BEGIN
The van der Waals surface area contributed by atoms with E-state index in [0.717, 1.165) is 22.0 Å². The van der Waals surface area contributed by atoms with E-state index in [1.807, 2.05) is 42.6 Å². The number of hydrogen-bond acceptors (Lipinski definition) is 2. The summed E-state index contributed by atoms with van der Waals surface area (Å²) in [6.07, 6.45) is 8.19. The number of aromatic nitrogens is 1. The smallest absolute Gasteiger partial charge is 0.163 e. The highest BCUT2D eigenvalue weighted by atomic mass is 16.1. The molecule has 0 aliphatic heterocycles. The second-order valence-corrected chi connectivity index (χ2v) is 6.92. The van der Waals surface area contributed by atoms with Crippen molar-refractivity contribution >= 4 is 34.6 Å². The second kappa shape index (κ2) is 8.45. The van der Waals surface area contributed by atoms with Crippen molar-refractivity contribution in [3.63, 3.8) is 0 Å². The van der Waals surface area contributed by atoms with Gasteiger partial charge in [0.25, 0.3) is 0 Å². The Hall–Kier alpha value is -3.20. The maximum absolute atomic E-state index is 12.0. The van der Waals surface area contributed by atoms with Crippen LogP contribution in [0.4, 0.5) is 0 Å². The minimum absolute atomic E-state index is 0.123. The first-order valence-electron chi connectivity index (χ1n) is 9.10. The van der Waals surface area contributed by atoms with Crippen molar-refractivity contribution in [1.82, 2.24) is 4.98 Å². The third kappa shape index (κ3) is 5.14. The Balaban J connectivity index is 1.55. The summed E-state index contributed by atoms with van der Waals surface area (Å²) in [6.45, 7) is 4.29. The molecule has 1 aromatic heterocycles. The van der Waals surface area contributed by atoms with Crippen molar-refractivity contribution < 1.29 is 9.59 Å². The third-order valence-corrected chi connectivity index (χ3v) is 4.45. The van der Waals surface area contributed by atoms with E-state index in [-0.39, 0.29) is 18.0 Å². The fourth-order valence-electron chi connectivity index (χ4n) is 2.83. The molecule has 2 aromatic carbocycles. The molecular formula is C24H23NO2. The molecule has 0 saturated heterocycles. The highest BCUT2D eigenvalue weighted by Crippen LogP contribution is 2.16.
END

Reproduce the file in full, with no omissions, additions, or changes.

The van der Waals surface area contributed by atoms with E-state index in [0.717, 1.165) is 22.0 Å². The van der Waals surface area contributed by atoms with E-state index in [1.807, 2.05) is 42.6 Å². The number of hydrogen-bond acceptors (Lipinski definition) is 2. The summed E-state index contributed by atoms with van der Waals surface area (Å²) in [6.07, 6.45) is 8.19. The number of aromatic nitrogens is 1. The smallest absolute Gasteiger partial charge is 0.163 e. The highest BCUT2D eigenvalue weighted by atomic mass is 16.1. The molecule has 0 aliphatic heterocycles. The second-order valence-corrected chi connectivity index (χ2v) is 6.92. The van der Waals surface area contributed by atoms with Crippen molar-refractivity contribution >= 4 is 34.6 Å². The second kappa shape index (κ2) is 8.45. The van der Waals surface area contributed by atoms with Crippen molar-refractivity contribution in [3.63, 3.8) is 0 Å². The van der Waals surface area contributed by atoms with Gasteiger partial charge in [0.25, 0.3) is 0 Å². The Hall–Kier alpha value is -3.20. The maximum absolute atomic E-state index is 12.0. The van der Waals surface area contributed by atoms with Crippen LogP contribution in [0.4, 0.5) is 0 Å². The minimum absolute atomic E-state index is 0.123. The first-order valence-electron chi connectivity index (χ1n) is 9.10. The van der Waals surface area contributed by atoms with Crippen molar-refractivity contribution in [1.82, 2.24) is 4.98 Å². The third kappa shape index (κ3) is 5.14. The Balaban J connectivity index is 1.55. The summed E-state index contributed by atoms with van der Waals surface area (Å²) in [6.45, 7) is 4.29. The molecule has 1 aromatic heterocycles. The van der Waals surface area contributed by atoms with Crippen molar-refractivity contribution < 1.29 is 9.59 Å². The third-order valence-corrected chi connectivity index (χ3v) is 4.45. The van der Waals surface area contributed by atoms with E-state index in [-0.39, 0.29) is 18.0 Å². The fourth-order valence-electron chi connectivity index (χ4n) is 2.83. The molecule has 2 aromatic carbocycles. The molecular formula is C24H23NO2. The molecule has 0 saturated heterocycles. The highest BCUT2D eigenvalue weighted by Crippen LogP contribution is 2.16.